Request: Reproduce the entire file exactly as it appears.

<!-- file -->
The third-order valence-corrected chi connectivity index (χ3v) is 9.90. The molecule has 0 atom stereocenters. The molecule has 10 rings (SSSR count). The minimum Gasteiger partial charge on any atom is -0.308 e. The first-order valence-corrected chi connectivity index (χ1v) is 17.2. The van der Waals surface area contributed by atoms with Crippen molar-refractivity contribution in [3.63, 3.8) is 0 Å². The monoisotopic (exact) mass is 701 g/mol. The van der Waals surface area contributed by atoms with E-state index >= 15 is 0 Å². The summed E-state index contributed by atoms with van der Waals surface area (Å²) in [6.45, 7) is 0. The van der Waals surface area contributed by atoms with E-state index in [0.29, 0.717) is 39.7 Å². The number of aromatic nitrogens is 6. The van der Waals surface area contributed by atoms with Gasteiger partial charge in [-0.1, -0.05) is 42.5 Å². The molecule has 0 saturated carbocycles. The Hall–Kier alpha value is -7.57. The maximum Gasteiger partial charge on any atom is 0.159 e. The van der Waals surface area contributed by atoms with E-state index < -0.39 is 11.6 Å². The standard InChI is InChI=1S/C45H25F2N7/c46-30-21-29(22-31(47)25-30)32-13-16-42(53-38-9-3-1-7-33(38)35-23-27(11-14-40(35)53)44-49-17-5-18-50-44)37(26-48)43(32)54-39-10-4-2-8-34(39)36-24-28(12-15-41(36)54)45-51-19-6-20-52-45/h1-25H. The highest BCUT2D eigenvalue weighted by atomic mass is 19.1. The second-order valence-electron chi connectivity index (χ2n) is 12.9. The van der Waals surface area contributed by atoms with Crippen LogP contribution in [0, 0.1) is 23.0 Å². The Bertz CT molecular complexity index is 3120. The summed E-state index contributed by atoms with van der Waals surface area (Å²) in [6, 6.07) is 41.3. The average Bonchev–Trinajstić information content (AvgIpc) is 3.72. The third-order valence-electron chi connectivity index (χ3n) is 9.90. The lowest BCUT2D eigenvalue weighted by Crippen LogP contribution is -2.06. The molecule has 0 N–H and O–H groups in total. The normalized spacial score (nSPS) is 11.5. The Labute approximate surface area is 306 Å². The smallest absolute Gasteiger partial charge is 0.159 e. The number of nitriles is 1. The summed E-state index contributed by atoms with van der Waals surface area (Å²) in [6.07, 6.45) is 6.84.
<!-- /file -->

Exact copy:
The third-order valence-corrected chi connectivity index (χ3v) is 9.90. The molecule has 0 atom stereocenters. The molecule has 10 rings (SSSR count). The minimum Gasteiger partial charge on any atom is -0.308 e. The first-order valence-corrected chi connectivity index (χ1v) is 17.2. The van der Waals surface area contributed by atoms with Crippen molar-refractivity contribution in [3.63, 3.8) is 0 Å². The monoisotopic (exact) mass is 701 g/mol. The van der Waals surface area contributed by atoms with E-state index >= 15 is 0 Å². The summed E-state index contributed by atoms with van der Waals surface area (Å²) in [6.45, 7) is 0. The van der Waals surface area contributed by atoms with E-state index in [0.29, 0.717) is 39.7 Å². The number of aromatic nitrogens is 6. The van der Waals surface area contributed by atoms with Gasteiger partial charge in [-0.1, -0.05) is 42.5 Å². The molecule has 0 saturated carbocycles. The Hall–Kier alpha value is -7.57. The maximum Gasteiger partial charge on any atom is 0.159 e. The van der Waals surface area contributed by atoms with E-state index < -0.39 is 11.6 Å². The standard InChI is InChI=1S/C45H25F2N7/c46-30-21-29(22-31(47)25-30)32-13-16-42(53-38-9-3-1-7-33(38)35-23-27(11-14-40(35)53)44-49-17-5-18-50-44)37(26-48)43(32)54-39-10-4-2-8-34(39)36-24-28(12-15-41(36)54)45-51-19-6-20-52-45/h1-25H. The highest BCUT2D eigenvalue weighted by atomic mass is 19.1. The second-order valence-electron chi connectivity index (χ2n) is 12.9. The van der Waals surface area contributed by atoms with Crippen LogP contribution in [0, 0.1) is 23.0 Å². The Bertz CT molecular complexity index is 3120. The summed E-state index contributed by atoms with van der Waals surface area (Å²) in [6, 6.07) is 41.3. The average Bonchev–Trinajstić information content (AvgIpc) is 3.72. The third-order valence-electron chi connectivity index (χ3n) is 9.90. The lowest BCUT2D eigenvalue weighted by Crippen LogP contribution is -2.06. The molecule has 0 N–H and O–H groups in total. The normalized spacial score (nSPS) is 11.5. The Labute approximate surface area is 306 Å². The smallest absolute Gasteiger partial charge is 0.159 e. The number of nitriles is 1. The summed E-state index contributed by atoms with van der Waals surface area (Å²) in [6.07, 6.45) is 6.84.